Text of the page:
Traineeships have been around since 2014 and are playing a pivotal part in supporting employers to prepare their workforce for the future, by bringing in young people that need a degree of reassurance and mentoring to become work-ready.
Qube Learning has been delivering traineeships since August 2014, with our provision growing year on year, and we have now developed nationwide relationships with both large and small employers that are seeing the benefits and results of our programme.
Traineeships are extremely important to the development of a young person’s career and their personal progression. The traineeship programme includes a work placement, work preparation training, English and maths tuition, on-the-job training with the employer, and, under some circumstances, a vocational ‘taster’.
The programme is aimed at those who aren’t quite work-ready but are motivated by the prospect of work. At Qube Learning, we’ve seen many students benefit from enrolling onto a traineeship.
A key aspect of traineeships is they allow young people to ‘sample’ a career while training in an area of their choice, gaining valuable practical work experience and increasing self-confidence. This allows them to work out, at their own pace, if it’s the correct career. It also provides assurance that if it isn’t what they had hoped for, they can walk away with a reference and skills they would not have had the opportunity to develop without such programmes being available.
The same is true for employers—it enables businesses to build a rapport with potential employees and make sure they adopt their values. Many companies that we work with find that there is a real, measurable return on investment by working with a trainee.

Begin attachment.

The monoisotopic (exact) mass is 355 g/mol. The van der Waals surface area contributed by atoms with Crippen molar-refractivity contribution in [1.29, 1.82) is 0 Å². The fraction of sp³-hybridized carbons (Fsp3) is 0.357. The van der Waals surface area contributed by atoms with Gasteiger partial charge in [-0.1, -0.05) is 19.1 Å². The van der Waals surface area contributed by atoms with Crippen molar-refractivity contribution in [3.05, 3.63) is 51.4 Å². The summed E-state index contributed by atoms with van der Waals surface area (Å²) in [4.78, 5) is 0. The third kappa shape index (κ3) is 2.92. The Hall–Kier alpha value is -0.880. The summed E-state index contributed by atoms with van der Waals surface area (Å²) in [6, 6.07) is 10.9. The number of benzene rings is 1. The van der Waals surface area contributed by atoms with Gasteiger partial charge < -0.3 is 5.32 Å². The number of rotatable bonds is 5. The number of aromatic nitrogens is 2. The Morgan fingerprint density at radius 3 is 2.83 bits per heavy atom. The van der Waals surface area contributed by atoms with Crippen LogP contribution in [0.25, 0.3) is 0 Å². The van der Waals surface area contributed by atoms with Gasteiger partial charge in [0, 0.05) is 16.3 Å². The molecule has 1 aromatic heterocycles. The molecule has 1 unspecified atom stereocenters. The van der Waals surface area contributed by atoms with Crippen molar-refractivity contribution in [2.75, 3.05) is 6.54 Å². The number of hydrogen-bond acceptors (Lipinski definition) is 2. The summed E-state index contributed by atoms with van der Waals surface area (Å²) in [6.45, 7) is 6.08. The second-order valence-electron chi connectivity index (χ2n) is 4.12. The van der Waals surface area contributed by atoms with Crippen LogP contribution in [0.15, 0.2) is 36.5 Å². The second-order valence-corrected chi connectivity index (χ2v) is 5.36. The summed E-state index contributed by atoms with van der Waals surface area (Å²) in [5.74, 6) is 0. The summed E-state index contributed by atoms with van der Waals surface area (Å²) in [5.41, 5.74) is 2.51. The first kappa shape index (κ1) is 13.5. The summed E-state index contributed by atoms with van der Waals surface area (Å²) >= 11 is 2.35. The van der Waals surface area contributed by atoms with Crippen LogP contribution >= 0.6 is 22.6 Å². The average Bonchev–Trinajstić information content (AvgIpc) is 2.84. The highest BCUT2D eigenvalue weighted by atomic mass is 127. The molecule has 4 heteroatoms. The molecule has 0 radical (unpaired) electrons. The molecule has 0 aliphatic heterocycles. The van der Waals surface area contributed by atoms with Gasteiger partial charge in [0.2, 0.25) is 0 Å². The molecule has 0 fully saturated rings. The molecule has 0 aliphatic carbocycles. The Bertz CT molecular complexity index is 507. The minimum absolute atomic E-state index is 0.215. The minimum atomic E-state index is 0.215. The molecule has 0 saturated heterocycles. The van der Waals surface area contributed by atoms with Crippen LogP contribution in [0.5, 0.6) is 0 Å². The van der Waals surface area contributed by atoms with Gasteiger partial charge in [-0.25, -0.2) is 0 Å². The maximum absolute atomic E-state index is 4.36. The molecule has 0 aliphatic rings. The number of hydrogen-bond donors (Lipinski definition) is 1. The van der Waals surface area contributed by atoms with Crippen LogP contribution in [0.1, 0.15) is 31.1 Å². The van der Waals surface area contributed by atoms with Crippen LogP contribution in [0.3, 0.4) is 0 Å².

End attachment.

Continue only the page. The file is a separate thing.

Despite the significant advantages of traineeships, they are now under threat due to dwindling enrolment numbers and the fear is they will be phased out entirely unless the government supports providers to deliver these programmes effectively.
Statistics procured by FE Week under a freedom of information request showed that in comparison to the previous academic year, new starters for trainees in 2016/17 aged 16 to 18 fell by 5%—and a shocking 32% reduction in learner volumes for those aged 19 to 24.
These latest figures from the government are disappointing and more so given the fact that we know how well the programme can work once an effective delivery model is in place. Our own data for the same period shows an increase of 71 percent for 16- to 18-year-old starters and 21% for 19- to 24-year-olds.
Furthermore, an outstanding 85% of our trainees that achieve their programme progress onto a positive destination such as full-time employment or an apprenticeship, compared to a national average of around 42%.
We help to share good practice with other providers and have presented at numerous events to promote the benefits of traineeships, and demonstrating successful ways to recruit, engage and work with young people on these programmes, but more should be done by the government itself, which established the scheme in 2013 as a stepping stone to an apprenticeship.
Yet, despite this discouraging news, there is hope on the horizon. Since the levy was introduced in April 2017, our findings show a surge in interest in the traineeship programme from leading names across the retail, hospitality, medical and logistics and distribution sectors. They now see the huge advantages of training that allows them to recruit their future workforce and give them adequate training and guidance.
This interest has also spread across many schools and sixth forms, which is a positive step and gives people the opportunity to check what other routes are available to them besides A-levels and degrees.
But it’s not just the levy-size employers that see the reward of traineeships, it’s also a great way for small- and medium-sized enterprises and smaller, local businesses to find their future talent. For smaller scale businesses, a traineeship is outlined as a five-year career plan giving added investment to both the employer and trainee.
Our model works with pathways that many employers have in place and we have had huge success training new undiscovered talent who have left school with no qualifications and who are now in full-time careers.
A traineeship can also be the first step to an apprenticeship and possibly a degree apprenticeship, but this isn’t always right for everyone and programmes should be tailored to meet the trainee and employer needs to maximise potential.
The programme provides opportunities for people aged 16 to 24 and the positive outcomes show how it can be life-changing for those who are unsure of their career path.